In large groups (between packs), human interaction is agonic. Status is derived from “I can beat you up.”

Amazingly, we’ve come far enough that many inter-government interactions are hedonic. Not all, by a long shot.

The space program was an instance of taking agonic activity – the ICBM investments were going to be made anyway – and turning it toward a hedonic purpose. Salgak is absolutely right, without the motivation of fear we would almost certainly not have been willing to make that investment. On the other hand, we did in fact achieve the higher goal of pure science, and that higher goal is what spurred us to an unprecedented lead in the sciences and technology by setting a standard that half the students in the country actively wanted to live up to.

And Salgak is wrong about the normal state being war. The normal state between tribes/packs is posturing. Actually killing each other in significant numbers is an aberration. Sometimes unavoidable, but it really isn’t our natural state; it’s inefficient, and nature is biased toward efficiency.

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From Wikipedia’s article on Basic Income:

A 2004 taxable basic income benefit of $7800 per adult could be afforded without any tax increases by replacing welfare, unemployment, and core Old age services.

That was for Canada. I assume it mentions adults only to get rid of the incentive to have a bunch of kids just to get the extra money. For some reason, Statistics Canada separates the ages into 10-14, 15-19, and 20-24, which makes it hard to figure out the number of people who are 18 and up, but let’s say 28 million. And to make it easier, let’s say $10,000 per adult. That’s $280 billion. I found a chart saying Canada’s total government spending in 2009 (I think for all levels of government) was $631 billion. Social services was $190 billion of that, so $280 billion isn’t an insane increase. There’s a line on that chart that says “Protection of persons and property” is a bit under $51 billion. I assume that’s the military, police, and firefighters.

I’m not sure if $10,000 per adult would really work best. A higher number might be better, though tougher to sell to the general public. Something to keep in mind though is that if you add $10,000 or $20,000 to the income of everyone, a bunch of that will just come back in income tax from higher earners and sales tax from everyone who spends it.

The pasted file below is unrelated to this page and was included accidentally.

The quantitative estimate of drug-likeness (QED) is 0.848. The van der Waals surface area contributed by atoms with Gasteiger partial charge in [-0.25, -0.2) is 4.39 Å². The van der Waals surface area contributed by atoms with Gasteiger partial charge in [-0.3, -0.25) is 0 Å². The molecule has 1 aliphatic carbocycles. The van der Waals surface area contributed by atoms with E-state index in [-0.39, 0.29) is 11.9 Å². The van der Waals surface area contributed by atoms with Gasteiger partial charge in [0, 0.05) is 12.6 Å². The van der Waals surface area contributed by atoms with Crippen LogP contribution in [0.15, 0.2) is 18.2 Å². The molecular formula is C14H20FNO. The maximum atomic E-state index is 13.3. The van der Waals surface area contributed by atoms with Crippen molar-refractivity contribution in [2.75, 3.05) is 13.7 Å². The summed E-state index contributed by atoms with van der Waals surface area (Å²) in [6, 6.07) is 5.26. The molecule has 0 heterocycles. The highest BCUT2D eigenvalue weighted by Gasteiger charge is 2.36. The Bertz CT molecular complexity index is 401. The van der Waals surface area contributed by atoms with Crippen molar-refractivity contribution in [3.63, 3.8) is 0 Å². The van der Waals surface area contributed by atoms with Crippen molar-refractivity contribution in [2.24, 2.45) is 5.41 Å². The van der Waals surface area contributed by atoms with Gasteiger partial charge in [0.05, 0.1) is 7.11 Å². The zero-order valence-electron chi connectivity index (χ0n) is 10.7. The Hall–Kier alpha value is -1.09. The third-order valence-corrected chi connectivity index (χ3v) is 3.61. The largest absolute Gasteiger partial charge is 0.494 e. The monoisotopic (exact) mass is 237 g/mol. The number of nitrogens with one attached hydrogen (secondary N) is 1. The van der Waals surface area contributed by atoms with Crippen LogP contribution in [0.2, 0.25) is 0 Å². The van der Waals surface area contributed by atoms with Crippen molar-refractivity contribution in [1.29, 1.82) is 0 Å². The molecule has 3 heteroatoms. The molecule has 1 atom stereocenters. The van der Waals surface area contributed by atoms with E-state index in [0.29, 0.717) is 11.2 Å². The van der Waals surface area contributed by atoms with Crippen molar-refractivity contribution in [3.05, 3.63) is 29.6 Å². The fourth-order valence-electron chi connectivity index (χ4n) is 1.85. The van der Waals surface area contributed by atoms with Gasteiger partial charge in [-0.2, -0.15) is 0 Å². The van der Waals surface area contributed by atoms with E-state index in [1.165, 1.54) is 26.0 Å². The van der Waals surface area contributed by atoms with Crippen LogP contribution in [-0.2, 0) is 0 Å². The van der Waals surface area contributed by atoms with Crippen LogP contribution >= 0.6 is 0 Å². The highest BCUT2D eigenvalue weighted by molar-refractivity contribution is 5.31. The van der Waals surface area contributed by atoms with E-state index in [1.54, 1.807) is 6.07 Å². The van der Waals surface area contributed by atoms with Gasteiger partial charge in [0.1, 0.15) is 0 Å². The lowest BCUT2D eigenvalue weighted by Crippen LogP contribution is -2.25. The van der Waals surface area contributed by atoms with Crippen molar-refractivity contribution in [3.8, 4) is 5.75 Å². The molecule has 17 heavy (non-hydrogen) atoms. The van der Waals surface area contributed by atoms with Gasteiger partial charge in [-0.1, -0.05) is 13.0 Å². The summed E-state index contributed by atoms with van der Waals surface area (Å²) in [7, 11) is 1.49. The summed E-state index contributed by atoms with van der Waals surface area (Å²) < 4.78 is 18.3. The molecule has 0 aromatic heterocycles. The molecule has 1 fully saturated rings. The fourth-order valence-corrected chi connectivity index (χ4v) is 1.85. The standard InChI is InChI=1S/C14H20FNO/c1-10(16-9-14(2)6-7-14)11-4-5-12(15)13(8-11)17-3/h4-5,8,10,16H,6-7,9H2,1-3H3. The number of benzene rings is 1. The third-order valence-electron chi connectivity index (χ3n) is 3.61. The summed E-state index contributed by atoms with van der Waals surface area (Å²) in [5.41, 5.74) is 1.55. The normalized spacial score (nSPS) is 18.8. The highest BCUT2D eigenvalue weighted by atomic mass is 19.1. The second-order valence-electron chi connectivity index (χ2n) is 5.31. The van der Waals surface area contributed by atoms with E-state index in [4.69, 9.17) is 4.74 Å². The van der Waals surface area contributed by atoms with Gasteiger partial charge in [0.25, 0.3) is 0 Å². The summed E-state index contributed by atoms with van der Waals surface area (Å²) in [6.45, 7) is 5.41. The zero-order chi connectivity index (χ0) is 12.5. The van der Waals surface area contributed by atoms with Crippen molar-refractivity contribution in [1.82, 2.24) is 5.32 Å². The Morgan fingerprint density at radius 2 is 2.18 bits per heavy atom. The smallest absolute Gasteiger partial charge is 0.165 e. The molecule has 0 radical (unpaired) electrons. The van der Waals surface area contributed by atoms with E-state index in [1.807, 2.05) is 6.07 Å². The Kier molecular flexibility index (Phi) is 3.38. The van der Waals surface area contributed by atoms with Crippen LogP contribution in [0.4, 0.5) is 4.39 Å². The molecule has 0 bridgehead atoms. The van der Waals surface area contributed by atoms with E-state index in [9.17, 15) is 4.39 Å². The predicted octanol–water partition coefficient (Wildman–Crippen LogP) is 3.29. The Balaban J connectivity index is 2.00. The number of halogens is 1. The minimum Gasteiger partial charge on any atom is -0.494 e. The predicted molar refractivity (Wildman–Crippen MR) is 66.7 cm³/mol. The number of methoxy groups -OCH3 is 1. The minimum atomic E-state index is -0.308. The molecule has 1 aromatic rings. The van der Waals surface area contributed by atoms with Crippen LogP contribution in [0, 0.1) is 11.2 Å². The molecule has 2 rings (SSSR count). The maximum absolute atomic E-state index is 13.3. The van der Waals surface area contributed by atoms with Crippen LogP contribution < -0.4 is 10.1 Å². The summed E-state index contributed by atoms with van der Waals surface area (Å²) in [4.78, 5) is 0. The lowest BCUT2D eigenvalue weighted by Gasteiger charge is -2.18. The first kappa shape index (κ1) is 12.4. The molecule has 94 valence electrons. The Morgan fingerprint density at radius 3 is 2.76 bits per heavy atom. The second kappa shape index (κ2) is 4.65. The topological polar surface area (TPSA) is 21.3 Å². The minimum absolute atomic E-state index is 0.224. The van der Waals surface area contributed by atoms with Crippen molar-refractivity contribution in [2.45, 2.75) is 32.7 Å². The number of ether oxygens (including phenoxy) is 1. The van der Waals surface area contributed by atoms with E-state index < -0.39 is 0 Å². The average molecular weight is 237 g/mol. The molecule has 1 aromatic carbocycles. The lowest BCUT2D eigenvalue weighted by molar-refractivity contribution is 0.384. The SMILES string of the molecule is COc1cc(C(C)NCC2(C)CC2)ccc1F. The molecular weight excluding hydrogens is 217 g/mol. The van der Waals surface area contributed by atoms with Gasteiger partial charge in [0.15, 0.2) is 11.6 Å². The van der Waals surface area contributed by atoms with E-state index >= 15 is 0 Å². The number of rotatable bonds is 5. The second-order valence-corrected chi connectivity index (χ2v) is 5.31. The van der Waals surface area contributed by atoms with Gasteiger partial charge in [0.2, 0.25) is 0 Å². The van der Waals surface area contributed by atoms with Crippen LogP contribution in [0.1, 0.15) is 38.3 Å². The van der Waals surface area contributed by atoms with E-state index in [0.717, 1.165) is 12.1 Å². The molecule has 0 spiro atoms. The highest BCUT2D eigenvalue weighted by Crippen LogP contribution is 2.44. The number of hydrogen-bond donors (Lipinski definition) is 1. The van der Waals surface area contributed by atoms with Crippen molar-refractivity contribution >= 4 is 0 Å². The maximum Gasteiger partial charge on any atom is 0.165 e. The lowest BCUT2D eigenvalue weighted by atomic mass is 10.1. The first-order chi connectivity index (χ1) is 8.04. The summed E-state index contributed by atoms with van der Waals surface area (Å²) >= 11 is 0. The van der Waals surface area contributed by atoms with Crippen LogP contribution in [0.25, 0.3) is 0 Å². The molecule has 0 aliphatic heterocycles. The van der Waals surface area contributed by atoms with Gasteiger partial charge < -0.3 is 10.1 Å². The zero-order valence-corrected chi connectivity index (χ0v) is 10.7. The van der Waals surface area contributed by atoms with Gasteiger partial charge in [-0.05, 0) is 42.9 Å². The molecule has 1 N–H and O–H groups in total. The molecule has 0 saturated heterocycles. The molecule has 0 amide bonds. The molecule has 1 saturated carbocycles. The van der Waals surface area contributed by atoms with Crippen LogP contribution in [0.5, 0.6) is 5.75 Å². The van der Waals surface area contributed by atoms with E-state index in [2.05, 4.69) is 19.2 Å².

The downtrodden do not arise. The underestimated do.

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I will merely note that history tends to disagree with you, but as a check, take a look at the highest-grossing films of all time. You don’t find any that AREN’T violent in the top ten. (Until a few years ago, this was more simply stated that the highest-grossing picture of all time wasn’t named “Star Peace”. . . [evil grin] ).

You have a more optimistic look at the species than I do: I assume we’re all utter bastards from the start. . .

Entertainment and actual human behavior are very different things. The way you make entertainment exciting is to present something surprising and exaggerated – ie, NOT what normally happens.

The same bias occurs in news media. “Man pets dog” isn’t newsworthy; “man bites dog” is, precisely because it’s abnormal. Unfortunately the fact that the abnormal makes up the majority of the news, and that it’s now breathlessly reported far from where it happened, makes these relatively few incidents seem much more common than they are.

We agree that our base assumptions about the species are extremely different.

I look at it as a reflection and a safety valve: the same goes with popularity of shooter games. We are a killer species, we’re just learning to do our killing vicariously, rather than in real life.

It wasn’t ALL that long ago, historically, that “killing your man” was considered a fairly normal rite of passage. Then again, war has gotten sufficiently destructive that we are now evolving strategies OTHER than open conflict. I submit the rise of corporate in-fighting and raiding as an example of this. . .

I strongly suspect this has been exaggerated/romantacised by our fascination with the idea of the Noble Savage (who usually wasn’t as savage as the “civilized” people liked to think).

But I’m not an anthropologist, so that’s a semi-uninformed opinion.

You’ve backed me into the corner of HAVING to quote James T. Kirk (grin)

We’re a Killer Species. But we can choose not to kill. Today.

(However, given management, that may be an optimistic expectation … .)